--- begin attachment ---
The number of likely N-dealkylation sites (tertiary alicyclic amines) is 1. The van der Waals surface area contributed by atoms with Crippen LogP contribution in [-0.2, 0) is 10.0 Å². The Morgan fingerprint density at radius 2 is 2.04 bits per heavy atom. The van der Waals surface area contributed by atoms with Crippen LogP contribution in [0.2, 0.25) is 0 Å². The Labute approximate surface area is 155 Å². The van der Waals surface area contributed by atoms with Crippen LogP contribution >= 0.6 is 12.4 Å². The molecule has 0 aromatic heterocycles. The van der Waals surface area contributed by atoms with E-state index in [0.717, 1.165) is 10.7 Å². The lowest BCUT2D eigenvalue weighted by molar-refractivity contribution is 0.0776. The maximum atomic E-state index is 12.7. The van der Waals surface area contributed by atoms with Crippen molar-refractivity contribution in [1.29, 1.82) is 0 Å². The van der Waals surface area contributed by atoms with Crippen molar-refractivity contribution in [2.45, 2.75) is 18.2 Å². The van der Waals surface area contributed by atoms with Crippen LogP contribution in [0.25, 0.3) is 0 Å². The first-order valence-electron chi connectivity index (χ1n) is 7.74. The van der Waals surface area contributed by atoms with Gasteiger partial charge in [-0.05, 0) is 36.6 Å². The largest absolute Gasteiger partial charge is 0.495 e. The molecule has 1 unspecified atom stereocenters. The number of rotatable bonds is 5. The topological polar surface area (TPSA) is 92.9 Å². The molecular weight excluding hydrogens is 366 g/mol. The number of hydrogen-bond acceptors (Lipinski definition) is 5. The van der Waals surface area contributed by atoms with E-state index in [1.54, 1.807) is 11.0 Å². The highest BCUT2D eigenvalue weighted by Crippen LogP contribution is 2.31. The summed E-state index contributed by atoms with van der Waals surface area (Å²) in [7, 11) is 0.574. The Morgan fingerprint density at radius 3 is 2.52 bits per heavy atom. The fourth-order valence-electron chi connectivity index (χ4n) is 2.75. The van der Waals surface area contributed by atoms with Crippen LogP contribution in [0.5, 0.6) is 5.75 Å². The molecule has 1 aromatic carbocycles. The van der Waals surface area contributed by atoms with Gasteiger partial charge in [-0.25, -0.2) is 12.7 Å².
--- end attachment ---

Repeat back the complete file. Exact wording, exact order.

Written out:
The number of likely N-dealkylation sites (tertiary alicyclic amines) is 1. The van der Waals surface area contributed by atoms with Crippen LogP contribution in [-0.2, 0) is 10.0 Å². The Morgan fingerprint density at radius 2 is 2.04 bits per heavy atom. The van der Waals surface area contributed by atoms with Crippen LogP contribution in [0.2, 0.25) is 0 Å². The Labute approximate surface area is 155 Å². The van der Waals surface area contributed by atoms with Crippen LogP contribution >= 0.6 is 12.4 Å². The molecule has 0 aromatic heterocycles. The van der Waals surface area contributed by atoms with E-state index in [0.717, 1.165) is 10.7 Å². The lowest BCUT2D eigenvalue weighted by molar-refractivity contribution is 0.0776. The maximum atomic E-state index is 12.7. The van der Waals surface area contributed by atoms with Crippen molar-refractivity contribution in [1.29, 1.82) is 0 Å². The van der Waals surface area contributed by atoms with Crippen molar-refractivity contribution in [2.45, 2.75) is 18.2 Å². The van der Waals surface area contributed by atoms with Crippen LogP contribution in [0.25, 0.3) is 0 Å². The first-order valence-electron chi connectivity index (χ1n) is 7.74. The van der Waals surface area contributed by atoms with Gasteiger partial charge in [-0.05, 0) is 36.6 Å². The largest absolute Gasteiger partial charge is 0.495 e. The molecule has 1 unspecified atom stereocenters. The number of rotatable bonds is 5. The topological polar surface area (TPSA) is 92.9 Å². The molecular weight excluding hydrogens is 366 g/mol. The number of hydrogen-bond acceptors (Lipinski definition) is 5. The van der Waals surface area contributed by atoms with E-state index in [1.54, 1.807) is 11.0 Å². The highest BCUT2D eigenvalue weighted by Crippen LogP contribution is 2.31. The summed E-state index contributed by atoms with van der Waals surface area (Å²) in [7, 11) is 0.574. The Morgan fingerprint density at radius 3 is 2.52 bits per heavy atom. The fourth-order valence-electron chi connectivity index (χ4n) is 2.75. The van der Waals surface area contributed by atoms with Crippen LogP contribution in [0.5, 0.6) is 5.75 Å². The molecule has 1 aromatic carbocycles. The van der Waals surface area contributed by atoms with Gasteiger partial charge in [-0.25, -0.2) is 12.7 Å².